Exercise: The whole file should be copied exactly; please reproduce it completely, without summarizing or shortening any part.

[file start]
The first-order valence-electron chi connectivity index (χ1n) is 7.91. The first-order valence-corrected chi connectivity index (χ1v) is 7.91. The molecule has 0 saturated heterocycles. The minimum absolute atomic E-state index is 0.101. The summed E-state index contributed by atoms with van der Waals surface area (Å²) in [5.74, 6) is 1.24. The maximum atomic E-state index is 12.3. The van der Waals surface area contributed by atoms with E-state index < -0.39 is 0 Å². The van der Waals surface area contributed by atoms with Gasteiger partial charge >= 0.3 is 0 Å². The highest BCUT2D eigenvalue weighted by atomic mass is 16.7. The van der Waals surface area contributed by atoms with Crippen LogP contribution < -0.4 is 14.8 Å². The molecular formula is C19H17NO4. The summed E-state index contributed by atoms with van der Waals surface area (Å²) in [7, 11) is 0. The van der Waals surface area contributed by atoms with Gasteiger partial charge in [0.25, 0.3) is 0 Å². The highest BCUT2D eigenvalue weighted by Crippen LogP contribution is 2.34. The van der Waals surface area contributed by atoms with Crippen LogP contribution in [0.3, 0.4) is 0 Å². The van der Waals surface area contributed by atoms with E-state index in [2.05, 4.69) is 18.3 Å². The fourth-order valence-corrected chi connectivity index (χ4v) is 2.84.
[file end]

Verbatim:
The first-order valence-electron chi connectivity index (χ1n) is 7.91. The first-order valence-corrected chi connectivity index (χ1v) is 7.91. The molecule has 0 saturated heterocycles. The minimum absolute atomic E-state index is 0.101. The summed E-state index contributed by atoms with van der Waals surface area (Å²) in [5.74, 6) is 1.24. The maximum atomic E-state index is 12.3. The van der Waals surface area contributed by atoms with E-state index < -0.39 is 0 Å². The van der Waals surface area contributed by atoms with Gasteiger partial charge >= 0.3 is 0 Å². The highest BCUT2D eigenvalue weighted by atomic mass is 16.7. The van der Waals surface area contributed by atoms with Crippen LogP contribution < -0.4 is 14.8 Å². The molecular formula is C19H17NO4. The summed E-state index contributed by atoms with van der Waals surface area (Å²) in [7, 11) is 0. The van der Waals surface area contributed by atoms with Gasteiger partial charge in [0.25, 0.3) is 0 Å². The highest BCUT2D eigenvalue weighted by Crippen LogP contribution is 2.34. The van der Waals surface area contributed by atoms with Crippen LogP contribution in [0.3, 0.4) is 0 Å². The van der Waals surface area contributed by atoms with E-state index in [2.05, 4.69) is 18.3 Å². The fourth-order valence-corrected chi connectivity index (χ4v) is 2.84.